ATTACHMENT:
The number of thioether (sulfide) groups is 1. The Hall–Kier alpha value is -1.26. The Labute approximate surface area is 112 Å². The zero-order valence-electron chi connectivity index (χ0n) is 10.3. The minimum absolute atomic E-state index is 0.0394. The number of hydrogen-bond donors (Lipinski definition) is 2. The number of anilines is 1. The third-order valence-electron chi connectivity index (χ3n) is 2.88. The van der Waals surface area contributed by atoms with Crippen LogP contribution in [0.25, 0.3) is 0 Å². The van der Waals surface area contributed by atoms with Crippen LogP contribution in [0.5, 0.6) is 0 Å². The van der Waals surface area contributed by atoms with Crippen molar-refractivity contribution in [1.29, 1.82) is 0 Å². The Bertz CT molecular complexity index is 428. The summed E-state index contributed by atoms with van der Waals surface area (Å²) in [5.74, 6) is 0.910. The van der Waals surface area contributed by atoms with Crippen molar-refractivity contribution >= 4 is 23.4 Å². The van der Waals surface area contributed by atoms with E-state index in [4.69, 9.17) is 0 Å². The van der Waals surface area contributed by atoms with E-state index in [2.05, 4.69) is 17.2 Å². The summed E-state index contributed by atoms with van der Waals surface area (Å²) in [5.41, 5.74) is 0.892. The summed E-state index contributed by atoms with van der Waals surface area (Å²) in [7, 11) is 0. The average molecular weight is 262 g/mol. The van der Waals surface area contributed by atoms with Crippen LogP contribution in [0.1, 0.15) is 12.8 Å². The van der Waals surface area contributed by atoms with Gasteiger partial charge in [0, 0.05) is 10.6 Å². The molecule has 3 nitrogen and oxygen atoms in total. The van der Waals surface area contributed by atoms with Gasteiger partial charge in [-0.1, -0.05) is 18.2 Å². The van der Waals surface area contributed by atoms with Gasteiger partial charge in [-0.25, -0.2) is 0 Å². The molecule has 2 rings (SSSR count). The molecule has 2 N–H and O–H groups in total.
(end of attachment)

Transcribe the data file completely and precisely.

The number of thioether (sulfide) groups is 1. The Hall–Kier alpha value is -1.26. The Labute approximate surface area is 112 Å². The zero-order valence-electron chi connectivity index (χ0n) is 10.3. The minimum absolute atomic E-state index is 0.0394. The number of hydrogen-bond donors (Lipinski definition) is 2. The number of anilines is 1. The third-order valence-electron chi connectivity index (χ3n) is 2.88. The van der Waals surface area contributed by atoms with Crippen LogP contribution in [0.25, 0.3) is 0 Å². The van der Waals surface area contributed by atoms with Crippen LogP contribution in [0.5, 0.6) is 0 Å². The van der Waals surface area contributed by atoms with Crippen molar-refractivity contribution in [1.29, 1.82) is 0 Å². The Bertz CT molecular complexity index is 428. The summed E-state index contributed by atoms with van der Waals surface area (Å²) in [5.74, 6) is 0.910. The van der Waals surface area contributed by atoms with Crippen molar-refractivity contribution >= 4 is 23.4 Å². The van der Waals surface area contributed by atoms with E-state index in [4.69, 9.17) is 0 Å². The van der Waals surface area contributed by atoms with E-state index in [2.05, 4.69) is 17.2 Å². The summed E-state index contributed by atoms with van der Waals surface area (Å²) in [5.41, 5.74) is 0.892. The summed E-state index contributed by atoms with van der Waals surface area (Å²) in [7, 11) is 0. The average molecular weight is 262 g/mol. The van der Waals surface area contributed by atoms with Crippen LogP contribution in [0.1, 0.15) is 12.8 Å². The van der Waals surface area contributed by atoms with Gasteiger partial charge in [0, 0.05) is 10.6 Å². The molecule has 3 nitrogen and oxygen atoms in total. The van der Waals surface area contributed by atoms with Gasteiger partial charge in [-0.1, -0.05) is 18.2 Å². The van der Waals surface area contributed by atoms with Gasteiger partial charge in [-0.25, -0.2) is 0 Å². The molecule has 2 rings (SSSR count). The molecule has 2 N–H and O–H groups in total.